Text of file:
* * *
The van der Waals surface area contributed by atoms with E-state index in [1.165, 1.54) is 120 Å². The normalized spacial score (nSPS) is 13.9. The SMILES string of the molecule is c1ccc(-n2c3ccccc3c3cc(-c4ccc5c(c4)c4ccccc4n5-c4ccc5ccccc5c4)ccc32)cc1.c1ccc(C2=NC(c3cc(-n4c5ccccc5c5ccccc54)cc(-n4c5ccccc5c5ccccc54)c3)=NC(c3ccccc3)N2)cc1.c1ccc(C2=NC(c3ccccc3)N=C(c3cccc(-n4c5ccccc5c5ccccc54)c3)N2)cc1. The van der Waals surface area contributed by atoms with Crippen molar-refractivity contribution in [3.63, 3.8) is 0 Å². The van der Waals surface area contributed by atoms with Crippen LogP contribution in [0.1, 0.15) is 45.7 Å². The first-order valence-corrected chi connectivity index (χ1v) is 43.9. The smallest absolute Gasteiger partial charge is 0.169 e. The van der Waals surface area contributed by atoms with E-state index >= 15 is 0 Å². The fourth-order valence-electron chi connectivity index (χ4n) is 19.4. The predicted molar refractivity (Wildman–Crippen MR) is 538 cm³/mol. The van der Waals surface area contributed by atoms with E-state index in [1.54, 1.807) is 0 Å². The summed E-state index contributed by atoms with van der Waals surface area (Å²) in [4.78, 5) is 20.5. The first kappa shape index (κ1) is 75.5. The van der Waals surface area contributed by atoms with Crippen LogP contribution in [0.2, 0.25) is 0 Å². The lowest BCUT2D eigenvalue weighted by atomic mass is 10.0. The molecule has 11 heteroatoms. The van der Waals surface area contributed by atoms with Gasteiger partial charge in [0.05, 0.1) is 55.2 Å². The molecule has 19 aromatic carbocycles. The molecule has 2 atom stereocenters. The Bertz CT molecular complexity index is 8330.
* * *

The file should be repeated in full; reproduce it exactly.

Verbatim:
The van der Waals surface area contributed by atoms with E-state index in [1.165, 1.54) is 120 Å². The normalized spacial score (nSPS) is 13.9. The SMILES string of the molecule is c1ccc(-n2c3ccccc3c3cc(-c4ccc5c(c4)c4ccccc4n5-c4ccc5ccccc5c4)ccc32)cc1.c1ccc(C2=NC(c3cc(-n4c5ccccc5c5ccccc54)cc(-n4c5ccccc5c5ccccc54)c3)=NC(c3ccccc3)N2)cc1.c1ccc(C2=NC(c3ccccc3)N=C(c3cccc(-n4c5ccccc5c5ccccc54)c3)N2)cc1. The van der Waals surface area contributed by atoms with Crippen molar-refractivity contribution in [3.63, 3.8) is 0 Å². The van der Waals surface area contributed by atoms with Crippen LogP contribution in [0.1, 0.15) is 45.7 Å². The first-order valence-corrected chi connectivity index (χ1v) is 43.9. The smallest absolute Gasteiger partial charge is 0.169 e. The van der Waals surface area contributed by atoms with E-state index >= 15 is 0 Å². The fourth-order valence-electron chi connectivity index (χ4n) is 19.4. The predicted molar refractivity (Wildman–Crippen MR) is 538 cm³/mol. The van der Waals surface area contributed by atoms with E-state index in [1.54, 1.807) is 0 Å². The summed E-state index contributed by atoms with van der Waals surface area (Å²) in [4.78, 5) is 20.5. The first kappa shape index (κ1) is 75.5. The van der Waals surface area contributed by atoms with Crippen LogP contribution in [0.2, 0.25) is 0 Å². The lowest BCUT2D eigenvalue weighted by atomic mass is 10.0. The molecule has 11 heteroatoms. The van der Waals surface area contributed by atoms with Gasteiger partial charge in [0.05, 0.1) is 55.2 Å². The molecule has 19 aromatic carbocycles. The molecule has 2 atom stereocenters. The Bertz CT molecular complexity index is 8330.